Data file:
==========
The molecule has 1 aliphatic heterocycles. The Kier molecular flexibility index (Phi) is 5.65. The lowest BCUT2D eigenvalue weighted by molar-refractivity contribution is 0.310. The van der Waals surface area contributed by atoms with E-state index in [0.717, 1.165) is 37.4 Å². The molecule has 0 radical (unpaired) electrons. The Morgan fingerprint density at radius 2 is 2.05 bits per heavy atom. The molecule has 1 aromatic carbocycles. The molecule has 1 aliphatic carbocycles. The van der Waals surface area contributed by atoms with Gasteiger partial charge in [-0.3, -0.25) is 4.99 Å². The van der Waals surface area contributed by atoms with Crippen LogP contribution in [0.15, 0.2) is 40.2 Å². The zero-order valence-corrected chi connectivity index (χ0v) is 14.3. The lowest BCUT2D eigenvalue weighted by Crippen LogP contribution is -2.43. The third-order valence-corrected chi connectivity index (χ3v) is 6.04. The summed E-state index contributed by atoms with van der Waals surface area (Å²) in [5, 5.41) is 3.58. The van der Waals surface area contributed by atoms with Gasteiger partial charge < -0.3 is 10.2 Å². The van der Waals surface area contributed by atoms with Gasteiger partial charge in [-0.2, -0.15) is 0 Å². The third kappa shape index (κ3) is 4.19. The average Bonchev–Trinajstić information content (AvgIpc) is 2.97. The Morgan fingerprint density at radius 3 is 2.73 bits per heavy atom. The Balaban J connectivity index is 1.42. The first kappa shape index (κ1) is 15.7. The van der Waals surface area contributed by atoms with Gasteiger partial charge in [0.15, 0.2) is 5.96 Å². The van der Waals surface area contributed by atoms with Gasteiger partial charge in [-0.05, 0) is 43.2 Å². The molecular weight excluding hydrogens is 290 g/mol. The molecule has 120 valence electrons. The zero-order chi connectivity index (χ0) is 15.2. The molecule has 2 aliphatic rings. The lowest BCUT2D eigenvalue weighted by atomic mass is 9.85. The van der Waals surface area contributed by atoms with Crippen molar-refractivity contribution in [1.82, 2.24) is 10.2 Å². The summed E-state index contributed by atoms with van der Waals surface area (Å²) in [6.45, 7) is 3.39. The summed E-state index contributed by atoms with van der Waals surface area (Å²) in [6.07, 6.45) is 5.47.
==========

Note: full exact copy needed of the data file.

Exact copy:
The molecule has 1 aliphatic heterocycles. The Kier molecular flexibility index (Phi) is 5.65. The lowest BCUT2D eigenvalue weighted by molar-refractivity contribution is 0.310. The van der Waals surface area contributed by atoms with E-state index in [0.717, 1.165) is 37.4 Å². The molecule has 0 radical (unpaired) electrons. The Morgan fingerprint density at radius 2 is 2.05 bits per heavy atom. The molecule has 1 aromatic carbocycles. The molecule has 1 aliphatic carbocycles. The van der Waals surface area contributed by atoms with Gasteiger partial charge in [-0.3, -0.25) is 4.99 Å². The van der Waals surface area contributed by atoms with Crippen LogP contribution in [0.15, 0.2) is 40.2 Å². The zero-order valence-corrected chi connectivity index (χ0v) is 14.3. The lowest BCUT2D eigenvalue weighted by Crippen LogP contribution is -2.43. The third-order valence-corrected chi connectivity index (χ3v) is 6.04. The summed E-state index contributed by atoms with van der Waals surface area (Å²) in [5, 5.41) is 3.58. The van der Waals surface area contributed by atoms with Gasteiger partial charge < -0.3 is 10.2 Å². The van der Waals surface area contributed by atoms with Gasteiger partial charge in [-0.2, -0.15) is 0 Å². The third kappa shape index (κ3) is 4.19. The average Bonchev–Trinajstić information content (AvgIpc) is 2.97. The Morgan fingerprint density at radius 3 is 2.73 bits per heavy atom. The Balaban J connectivity index is 1.42. The first kappa shape index (κ1) is 15.7. The van der Waals surface area contributed by atoms with Gasteiger partial charge in [0.15, 0.2) is 5.96 Å². The van der Waals surface area contributed by atoms with Gasteiger partial charge in [-0.05, 0) is 43.2 Å². The molecular weight excluding hydrogens is 290 g/mol. The molecule has 120 valence electrons. The zero-order chi connectivity index (χ0) is 15.2. The molecule has 2 aliphatic rings. The lowest BCUT2D eigenvalue weighted by atomic mass is 9.85. The van der Waals surface area contributed by atoms with Crippen molar-refractivity contribution in [1.82, 2.24) is 10.2 Å². The summed E-state index contributed by atoms with van der Waals surface area (Å²) in [6.45, 7) is 3.39. The summed E-state index contributed by atoms with van der Waals surface area (Å²) in [6.07, 6.45) is 5.47.